What IS a Zeitgeist?
Jerman for "Spirit of the Age". In this case it is to mean the "spirit" of the Utanian
people, the magazine reporting the people's thoughts behind the press-releases and reported
Alternative conservatives surge
The latest Kapur-Zeitgeist poll shows a surge to the alternative conservative
parties, the Burovians and the Progressives from former Conservative voters displeased by
their party's swing toward popularism. This swing may ultimately change the form of coalition
that governs the country after September 30.
The Kapur-Zeitgeist poll is the work of Zeitgeist magazine and eminent political analyst,
Professor David Kapur of Luka University. It shows significant growth (3%) in one party: the
Burovians, and minor growth (+1%) in James Angorit's Progressive party. This was at the
expense of the Conservative, Liberal Nationalist, Peoples and Republican parties, each losing
one percent of the total vote. And while all of these figures are within the poll's margin
of error, Professor Kapur is convinced that this is highlighting three significant shifts in
President Hope has clearly won over disaffected former-Conservative now-LNP voters who are
impressed with his firm action over the I'ana archipelago. LNP -1%, Con +1%.
However, at the cost of several "conservative values" voters who are swapping to the
Burovians and Angorit's Progressives. Con -2%, UBM +3%, UPP +1%.
Finally, there appears to be a shift from the Peoples and Republican parties that may
be little within the poll's margin of error, but might also be the sign of a trend away from
the PPP-USP coalition that is silent on economic policy issues. PPP -1%, Rep -1%.
Above is the proposed parliament that would have resulted if the election followed the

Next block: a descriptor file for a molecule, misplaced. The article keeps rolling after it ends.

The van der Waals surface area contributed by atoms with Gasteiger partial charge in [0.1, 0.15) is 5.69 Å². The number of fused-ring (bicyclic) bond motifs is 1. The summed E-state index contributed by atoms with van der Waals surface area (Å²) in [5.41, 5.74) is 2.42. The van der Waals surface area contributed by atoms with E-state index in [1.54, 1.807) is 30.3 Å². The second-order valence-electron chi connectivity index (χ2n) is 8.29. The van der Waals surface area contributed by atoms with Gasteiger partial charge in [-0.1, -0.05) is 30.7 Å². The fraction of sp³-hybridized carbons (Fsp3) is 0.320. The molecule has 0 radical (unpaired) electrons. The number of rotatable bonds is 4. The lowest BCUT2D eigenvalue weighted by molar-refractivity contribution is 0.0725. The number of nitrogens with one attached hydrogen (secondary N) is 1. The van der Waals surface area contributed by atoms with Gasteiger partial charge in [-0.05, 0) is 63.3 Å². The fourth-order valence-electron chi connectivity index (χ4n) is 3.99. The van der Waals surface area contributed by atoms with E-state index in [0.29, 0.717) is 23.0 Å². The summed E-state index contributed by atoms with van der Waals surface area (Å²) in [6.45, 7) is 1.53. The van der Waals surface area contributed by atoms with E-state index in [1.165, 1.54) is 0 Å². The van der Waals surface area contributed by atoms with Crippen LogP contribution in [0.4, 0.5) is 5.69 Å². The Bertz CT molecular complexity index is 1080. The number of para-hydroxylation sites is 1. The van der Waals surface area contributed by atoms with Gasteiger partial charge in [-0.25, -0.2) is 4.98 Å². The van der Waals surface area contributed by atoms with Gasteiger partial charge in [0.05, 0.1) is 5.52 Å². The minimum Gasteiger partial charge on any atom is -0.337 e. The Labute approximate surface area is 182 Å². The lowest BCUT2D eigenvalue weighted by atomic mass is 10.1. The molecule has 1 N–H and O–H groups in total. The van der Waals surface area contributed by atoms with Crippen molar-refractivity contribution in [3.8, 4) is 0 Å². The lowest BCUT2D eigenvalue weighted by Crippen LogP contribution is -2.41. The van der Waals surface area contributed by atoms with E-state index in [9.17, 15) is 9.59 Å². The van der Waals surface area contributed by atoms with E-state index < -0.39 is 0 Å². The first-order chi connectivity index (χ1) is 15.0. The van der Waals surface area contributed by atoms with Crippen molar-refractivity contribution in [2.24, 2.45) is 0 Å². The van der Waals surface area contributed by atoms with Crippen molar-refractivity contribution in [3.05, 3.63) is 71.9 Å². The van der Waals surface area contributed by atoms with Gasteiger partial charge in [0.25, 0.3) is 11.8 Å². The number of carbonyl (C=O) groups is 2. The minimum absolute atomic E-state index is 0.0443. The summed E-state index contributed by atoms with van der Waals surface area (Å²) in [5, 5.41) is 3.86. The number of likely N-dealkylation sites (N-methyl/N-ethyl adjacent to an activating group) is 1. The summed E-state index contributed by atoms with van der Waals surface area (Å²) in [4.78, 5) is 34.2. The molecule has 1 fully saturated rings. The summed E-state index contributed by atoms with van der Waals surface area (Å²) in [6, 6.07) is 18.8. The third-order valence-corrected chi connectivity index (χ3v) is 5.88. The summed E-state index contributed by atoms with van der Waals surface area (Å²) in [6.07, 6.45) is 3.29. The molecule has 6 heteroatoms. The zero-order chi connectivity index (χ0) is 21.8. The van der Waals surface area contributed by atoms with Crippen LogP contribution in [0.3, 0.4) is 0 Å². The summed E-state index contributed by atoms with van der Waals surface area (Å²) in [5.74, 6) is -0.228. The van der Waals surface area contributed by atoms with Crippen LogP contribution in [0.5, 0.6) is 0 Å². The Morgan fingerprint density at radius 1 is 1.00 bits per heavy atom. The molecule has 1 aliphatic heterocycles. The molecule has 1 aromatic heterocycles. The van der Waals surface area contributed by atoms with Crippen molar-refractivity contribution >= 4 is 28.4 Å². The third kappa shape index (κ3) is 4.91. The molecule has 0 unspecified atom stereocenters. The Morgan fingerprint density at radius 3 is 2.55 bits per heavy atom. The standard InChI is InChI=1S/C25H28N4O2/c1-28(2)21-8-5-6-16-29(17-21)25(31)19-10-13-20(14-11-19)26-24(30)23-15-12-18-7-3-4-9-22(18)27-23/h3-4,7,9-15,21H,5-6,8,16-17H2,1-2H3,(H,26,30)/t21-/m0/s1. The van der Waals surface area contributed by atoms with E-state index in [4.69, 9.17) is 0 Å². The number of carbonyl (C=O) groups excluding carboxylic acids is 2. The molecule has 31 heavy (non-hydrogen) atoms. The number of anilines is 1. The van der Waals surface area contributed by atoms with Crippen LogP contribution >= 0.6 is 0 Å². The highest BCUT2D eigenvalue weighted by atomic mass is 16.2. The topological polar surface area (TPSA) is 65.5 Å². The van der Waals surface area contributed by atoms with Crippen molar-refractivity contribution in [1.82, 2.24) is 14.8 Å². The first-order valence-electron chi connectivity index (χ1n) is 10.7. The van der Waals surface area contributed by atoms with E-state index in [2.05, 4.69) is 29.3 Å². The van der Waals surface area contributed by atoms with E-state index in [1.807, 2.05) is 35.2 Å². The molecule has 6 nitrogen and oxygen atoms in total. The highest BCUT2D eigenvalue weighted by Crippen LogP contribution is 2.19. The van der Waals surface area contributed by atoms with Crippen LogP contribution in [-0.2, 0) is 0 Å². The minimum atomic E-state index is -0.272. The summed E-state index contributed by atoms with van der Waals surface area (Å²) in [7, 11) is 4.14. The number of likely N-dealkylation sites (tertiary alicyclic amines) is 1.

poll. The poll was conducted in each electorate, and results taken from each electorate,
allowing us to project which parties would win each electorate. This shows that the PPP-USP
coalition would hold only half the parliament, dependent upon an array of allies in the
Liberals, Republicans, Socialists and perhaps even the Yannists to make up another six votes
in an evenly divided parliament.
This bodes poorly for the country. There must be a clear winner, according to Professor
Kapur, for without it, the economic direction of the country may be muted and confused. "We
are in a state of considerable poverty, and we need development of our resources quickly in
order to provide for the poor. Foreign nationals will be loathe to loan Utania a single crown
if our parliament cannot even agree on future direction."
Asked for a positive step that could be taken, Professor Kapur said that the future
really rested with the Democrats if the polls didn't change. "The seventeen seats they hold
would effectively provide a balance to the PPP-USP coalition that the other four parties
could not provide, and while there would be compromises required by both sides, I think this
would be the best solution."
"I think the Democrats should not rule out such a coalition."
Professor Kapur also noted the rise of the Burovian party. "There is no doubt in my
mind that the Burovians will be in the next parliament with some five or six seats. They are
more concentrated in their vote, and appear to be strategically placing their campaign in
seats they can win more effectively, like Gyum'th and Waitaki. And the revealing of their
position on many issues in this week's interview will further interest voters."
Overall the Burovians now hold 6% of the vote in Lasanne and 5% in Utani B'yan, while
the Progressives hold 8% in Utani B'yan and 16% in Savana.
"There is also a clear movement away from the Peoples party. This may lie within the
margin of error, but I think that the Peoples party may seriously be in trouble, having little
by way of clear direction for the post-election Utania. The Democratic Socialists (DSP) are
consequently represented for the first time in the virtual parliament that would have resulted
from our poll."
Professor Kapur said that he believed "with these votes" the best hope for stable
government lay with a Peoples-Utan Sædaj-Democrat (PPP-USP-Dem) coalition, holding 87
of the 140 seats. "The Peoples party and Democrats are not so far apart from eachother policy
wise that compromise could not be reached."
The Democrat leadership was not available for comment, but some MP's commented that
there "remained several obstacles to such a union".
Stocks continue to stagnate - when will the Govt. release cash controls?
©Zeitgeist Magazine, 300 AP.
©Mike Ham, 2000. All rights reserved. No reproduction without, at least, tacit approval. ;-)